I was a seasonal employee in Glacier National Park when I met Kelly Tufo. Kelly was a tourist who’d come seeking peace for his broken heart. I needed to leave to heal my own wounds, but I had neither the will nor the money. I’d quit my job as a cook, but the property manager was a friend, so she allowed me to stay on in my cabin. Kelly was tenting indefinitely in the campground next door. We were both in limbo.
For three years after college, I’d relied on the same group of friends. We worked summers in Montana and winters in Colorado. In spring and fall, we traveled to Mexico, Europe, Alaska. We’d spend every penny, then return to employee housing and service industry jobs. I wanted to go to graduate school. I wanted to stop obsessing over my ex-boyfriend, whose bed I could see from my own. But my bank account was empty, and I didn’t know how to say goodbye.
Kelly was openhearted and gregarious. He listened as much as he spoke and observed his surroundings even as he moved quickly through them. When most tourists asked for hiking suggestions, we directed them to Iceberg Lake or Ptarmigan Tunnel, trails that while beautiful were sure to be packed with others who’d gotten the same advice. When Kelly asked, we took him with us, rock scrambling on ancient goat trails with no other humans in sight. We shared our best secrets with Kelly. Despite his heartbreak, I’d never met anyone so alive.
One afternoon, we sat in a patch of wildflowers, feet dangling in a waterfall pool. My friend Andrea and I fantasized about having $2,000 — a grand sum at the time. “I could live like a queen for a year in Mexico,” Andrea said. That night, Kelly took me aside. He thanked me for reminding him how lucky he was. “I have $2,000 in the bank, and then some. I have a business that allows me to earn more and to retreat into wilderness when I need it. I have everything,” he said.
The following day, park rangers noticed that Kelly had overstayed his 14-day limit in the campground, and I returned from a hike to find a new employee in my bunk. “I’m not ready to leave yet either,” Kelly said. He rented a room in the motel and left me a note with an extra key. “I got two beds,” it read. “Make yourself at home.”
The motel cushioned my imminent departure. It allowed me to say goodbye on my own terms, not just to the people I loved but to the community we’d built over the years, to a lifestyle, to the wilderness that had become home. At first, I was apprehensive. I worried briefly that Kelly might expect something, might crawl into bed with me after nursing his sorrows at the bar. But I rarely saw him in those days, save a passing hello or a note of encouragement and a granola bar left on my nightstand. Kelly was out saying his own goodbyes.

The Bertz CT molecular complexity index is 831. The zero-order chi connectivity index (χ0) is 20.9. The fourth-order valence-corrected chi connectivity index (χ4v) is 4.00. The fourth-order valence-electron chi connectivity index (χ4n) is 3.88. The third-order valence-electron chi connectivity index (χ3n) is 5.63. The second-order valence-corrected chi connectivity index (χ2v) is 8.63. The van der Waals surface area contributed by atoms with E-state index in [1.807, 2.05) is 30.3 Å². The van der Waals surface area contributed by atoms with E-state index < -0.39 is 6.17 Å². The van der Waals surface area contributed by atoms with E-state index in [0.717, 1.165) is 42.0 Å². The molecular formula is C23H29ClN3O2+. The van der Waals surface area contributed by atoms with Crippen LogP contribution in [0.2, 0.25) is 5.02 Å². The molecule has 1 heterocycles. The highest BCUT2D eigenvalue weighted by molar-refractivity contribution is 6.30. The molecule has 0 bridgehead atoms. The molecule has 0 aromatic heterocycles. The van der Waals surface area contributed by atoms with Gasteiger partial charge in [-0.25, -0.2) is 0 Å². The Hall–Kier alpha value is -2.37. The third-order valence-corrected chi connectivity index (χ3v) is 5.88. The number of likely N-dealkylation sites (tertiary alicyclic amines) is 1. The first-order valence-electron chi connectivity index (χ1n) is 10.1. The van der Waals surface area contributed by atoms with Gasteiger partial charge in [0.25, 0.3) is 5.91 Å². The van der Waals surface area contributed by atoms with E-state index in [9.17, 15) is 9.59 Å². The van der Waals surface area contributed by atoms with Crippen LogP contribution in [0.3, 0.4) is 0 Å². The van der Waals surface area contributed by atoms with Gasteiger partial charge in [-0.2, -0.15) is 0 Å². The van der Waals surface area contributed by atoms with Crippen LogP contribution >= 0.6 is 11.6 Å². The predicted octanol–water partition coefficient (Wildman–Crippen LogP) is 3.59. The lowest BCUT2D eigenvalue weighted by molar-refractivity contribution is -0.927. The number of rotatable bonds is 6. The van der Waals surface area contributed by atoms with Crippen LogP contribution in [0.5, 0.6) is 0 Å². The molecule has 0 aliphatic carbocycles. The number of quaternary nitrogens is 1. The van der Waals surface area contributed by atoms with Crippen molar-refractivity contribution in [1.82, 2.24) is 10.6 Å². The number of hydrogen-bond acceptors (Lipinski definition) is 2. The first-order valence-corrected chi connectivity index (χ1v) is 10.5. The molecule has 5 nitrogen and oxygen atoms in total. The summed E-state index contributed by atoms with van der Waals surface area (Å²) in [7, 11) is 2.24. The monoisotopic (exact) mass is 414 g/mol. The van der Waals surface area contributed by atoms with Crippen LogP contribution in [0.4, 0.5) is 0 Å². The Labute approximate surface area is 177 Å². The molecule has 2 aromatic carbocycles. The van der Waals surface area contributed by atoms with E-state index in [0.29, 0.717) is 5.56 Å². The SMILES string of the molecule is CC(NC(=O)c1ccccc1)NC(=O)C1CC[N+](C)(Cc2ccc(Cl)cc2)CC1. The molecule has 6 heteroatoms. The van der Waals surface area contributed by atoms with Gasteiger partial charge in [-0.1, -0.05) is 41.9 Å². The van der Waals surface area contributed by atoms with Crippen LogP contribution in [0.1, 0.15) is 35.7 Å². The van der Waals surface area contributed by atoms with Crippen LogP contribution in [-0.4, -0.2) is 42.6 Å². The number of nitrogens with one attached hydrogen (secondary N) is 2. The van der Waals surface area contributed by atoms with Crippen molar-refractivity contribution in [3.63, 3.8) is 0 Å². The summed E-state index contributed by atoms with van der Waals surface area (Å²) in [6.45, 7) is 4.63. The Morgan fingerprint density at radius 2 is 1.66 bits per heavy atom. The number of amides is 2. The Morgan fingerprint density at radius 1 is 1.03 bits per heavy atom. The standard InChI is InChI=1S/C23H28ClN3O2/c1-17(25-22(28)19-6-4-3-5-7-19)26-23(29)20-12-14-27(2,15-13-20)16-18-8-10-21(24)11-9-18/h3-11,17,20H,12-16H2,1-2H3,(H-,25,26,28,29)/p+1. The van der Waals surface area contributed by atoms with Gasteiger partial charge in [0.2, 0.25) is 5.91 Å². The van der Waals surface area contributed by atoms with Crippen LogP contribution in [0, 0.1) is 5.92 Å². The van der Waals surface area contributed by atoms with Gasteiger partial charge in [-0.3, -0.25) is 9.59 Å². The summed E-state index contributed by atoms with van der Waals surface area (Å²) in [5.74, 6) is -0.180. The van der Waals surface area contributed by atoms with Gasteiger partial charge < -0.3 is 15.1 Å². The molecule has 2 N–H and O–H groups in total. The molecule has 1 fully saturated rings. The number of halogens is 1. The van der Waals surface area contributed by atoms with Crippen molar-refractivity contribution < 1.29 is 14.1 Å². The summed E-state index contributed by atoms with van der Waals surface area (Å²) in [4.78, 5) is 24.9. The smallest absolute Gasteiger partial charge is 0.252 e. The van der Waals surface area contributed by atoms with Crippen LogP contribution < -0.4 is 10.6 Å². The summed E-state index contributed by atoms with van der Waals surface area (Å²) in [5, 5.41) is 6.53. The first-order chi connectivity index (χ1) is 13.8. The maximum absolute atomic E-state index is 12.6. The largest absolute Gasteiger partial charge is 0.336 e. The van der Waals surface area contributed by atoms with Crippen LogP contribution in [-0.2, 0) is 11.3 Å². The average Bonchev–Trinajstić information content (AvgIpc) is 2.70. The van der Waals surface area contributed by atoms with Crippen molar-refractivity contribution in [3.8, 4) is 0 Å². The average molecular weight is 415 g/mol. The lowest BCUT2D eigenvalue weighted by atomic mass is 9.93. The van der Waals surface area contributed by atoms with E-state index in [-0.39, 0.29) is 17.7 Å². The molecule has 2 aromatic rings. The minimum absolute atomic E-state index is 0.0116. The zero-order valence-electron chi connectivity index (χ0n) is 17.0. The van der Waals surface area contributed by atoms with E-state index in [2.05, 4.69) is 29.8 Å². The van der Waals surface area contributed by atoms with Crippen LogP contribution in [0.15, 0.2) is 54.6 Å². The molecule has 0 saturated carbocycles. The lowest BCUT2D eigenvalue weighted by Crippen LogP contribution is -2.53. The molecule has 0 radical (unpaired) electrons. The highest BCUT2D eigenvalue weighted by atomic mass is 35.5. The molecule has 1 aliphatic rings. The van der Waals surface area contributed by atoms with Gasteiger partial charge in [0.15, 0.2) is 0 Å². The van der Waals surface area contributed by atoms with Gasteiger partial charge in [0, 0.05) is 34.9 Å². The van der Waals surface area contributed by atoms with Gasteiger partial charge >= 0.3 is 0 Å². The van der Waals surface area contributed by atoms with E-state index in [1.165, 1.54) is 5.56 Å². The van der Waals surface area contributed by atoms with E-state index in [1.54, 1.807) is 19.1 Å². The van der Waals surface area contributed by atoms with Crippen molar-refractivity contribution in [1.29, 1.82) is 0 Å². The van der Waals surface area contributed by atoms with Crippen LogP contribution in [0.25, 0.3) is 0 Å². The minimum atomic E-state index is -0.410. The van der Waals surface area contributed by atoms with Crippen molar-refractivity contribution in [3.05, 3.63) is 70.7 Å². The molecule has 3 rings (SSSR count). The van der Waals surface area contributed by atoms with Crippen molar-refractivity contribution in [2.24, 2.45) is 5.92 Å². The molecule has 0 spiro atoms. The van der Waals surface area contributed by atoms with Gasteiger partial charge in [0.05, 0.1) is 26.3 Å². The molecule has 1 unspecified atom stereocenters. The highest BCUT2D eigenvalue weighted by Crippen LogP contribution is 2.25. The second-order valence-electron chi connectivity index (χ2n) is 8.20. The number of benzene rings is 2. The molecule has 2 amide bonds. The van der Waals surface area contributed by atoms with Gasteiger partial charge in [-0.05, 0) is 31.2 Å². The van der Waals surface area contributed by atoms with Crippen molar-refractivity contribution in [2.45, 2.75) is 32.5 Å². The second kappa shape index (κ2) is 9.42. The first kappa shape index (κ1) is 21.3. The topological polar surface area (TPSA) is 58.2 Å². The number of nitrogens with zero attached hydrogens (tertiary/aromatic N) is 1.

One morning, he handed me an envelope. “It’s time for us both to go,” he said. He made me promise not to open it until I’d crossed state lines. Then he scrawled his address on a scrap of paper and tucked it into my pocket. Kelly had given me the gift of time and now he was giving me another gift — a push out the door. The last time I saw him, he was standing at a bank of pay phones at the edge of the road, a receiver in one hand and the other waving goodbye.
That night, I read Kelly’s letter. He’d given me another gift: $300 to get home. “Pay me back when you’re a famous writer — or pay it forward. It’s up to you,” he’d written. When I reached into my pocket for his address, it was gone.
For years, I searched. I scoured California telephone books. I asked people if they knew him. Eventually, I Googled and Facebooked. Finally, in 2007, I found him. Kelly Tufo died in a rock climbing accident in the San Jacinto Mountains at 41 years old.
Although I’d known him only briefly, I mourned. Kelly had given selflessly to a stranger. Now I’d never be able to tell him that I got over my ex, went to graduate school and published my writing. I’d never be able to pay him back. So I took Kelly up on his alternative.
When I adjusted for inflation, the debt grew to $500. I wanted to give someone the full amount, but I was paralyzed by choice. Besides, I couldn’t afford to give that much at once. Instead, I bought groceries when the mom in front of me in line fell short, and I paid for the elderly man behind me at the coffee shop. When the gas station cashier complimented me on my necklace, I gave it to her. Each time I paid it forward, I deducted from my debt and said a silent thank you to Kelly.
Kelly used to say that he always found what he needed in the wilderness. When I do have larger sums of money, I’ll sponsor wilderness trips for urban youth in Kelly’s name. I’ve stopped keeping track of my debt, but I still pay it forward. And I still thank Kelly Tufo, who didn’t just help me up when I was down but made me a more observant, more generous person in the process.